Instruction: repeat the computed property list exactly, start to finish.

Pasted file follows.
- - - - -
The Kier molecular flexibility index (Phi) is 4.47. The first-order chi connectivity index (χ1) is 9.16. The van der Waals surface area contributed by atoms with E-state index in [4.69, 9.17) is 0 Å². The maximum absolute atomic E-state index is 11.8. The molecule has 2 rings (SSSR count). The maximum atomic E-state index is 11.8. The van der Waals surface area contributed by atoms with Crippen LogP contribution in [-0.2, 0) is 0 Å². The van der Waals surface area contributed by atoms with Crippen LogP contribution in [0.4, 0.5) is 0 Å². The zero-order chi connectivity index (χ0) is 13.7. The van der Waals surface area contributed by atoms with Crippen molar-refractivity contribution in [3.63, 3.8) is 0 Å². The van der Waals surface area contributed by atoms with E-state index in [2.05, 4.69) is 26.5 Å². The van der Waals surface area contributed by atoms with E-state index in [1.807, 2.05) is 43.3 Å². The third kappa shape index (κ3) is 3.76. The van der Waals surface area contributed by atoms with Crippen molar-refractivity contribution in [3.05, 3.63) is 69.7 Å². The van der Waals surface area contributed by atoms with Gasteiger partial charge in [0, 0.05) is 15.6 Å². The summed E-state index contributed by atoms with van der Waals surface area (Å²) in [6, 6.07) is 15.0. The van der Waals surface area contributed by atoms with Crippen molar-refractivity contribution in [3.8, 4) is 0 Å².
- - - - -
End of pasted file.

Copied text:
The Kier molecular flexibility index (Phi) is 4.47. The first-order chi connectivity index (χ1) is 9.16. The van der Waals surface area contributed by atoms with E-state index in [4.69, 9.17) is 0 Å². The maximum absolute atomic E-state index is 11.8. The molecule has 2 rings (SSSR count). The maximum atomic E-state index is 11.8. The van der Waals surface area contributed by atoms with Crippen LogP contribution in [-0.2, 0) is 0 Å². The van der Waals surface area contributed by atoms with Crippen LogP contribution in [0.4, 0.5) is 0 Å². The zero-order chi connectivity index (χ0) is 13.7. The van der Waals surface area contributed by atoms with Crippen molar-refractivity contribution in [3.63, 3.8) is 0 Å². The van der Waals surface area contributed by atoms with E-state index in [2.05, 4.69) is 26.5 Å². The van der Waals surface area contributed by atoms with E-state index in [1.807, 2.05) is 43.3 Å². The third kappa shape index (κ3) is 3.76. The van der Waals surface area contributed by atoms with Crippen molar-refractivity contribution in [3.05, 3.63) is 69.7 Å². The van der Waals surface area contributed by atoms with Gasteiger partial charge in [0, 0.05) is 15.6 Å². The summed E-state index contributed by atoms with van der Waals surface area (Å²) in [6, 6.07) is 15.0. The van der Waals surface area contributed by atoms with Crippen molar-refractivity contribution in [3.8, 4) is 0 Å².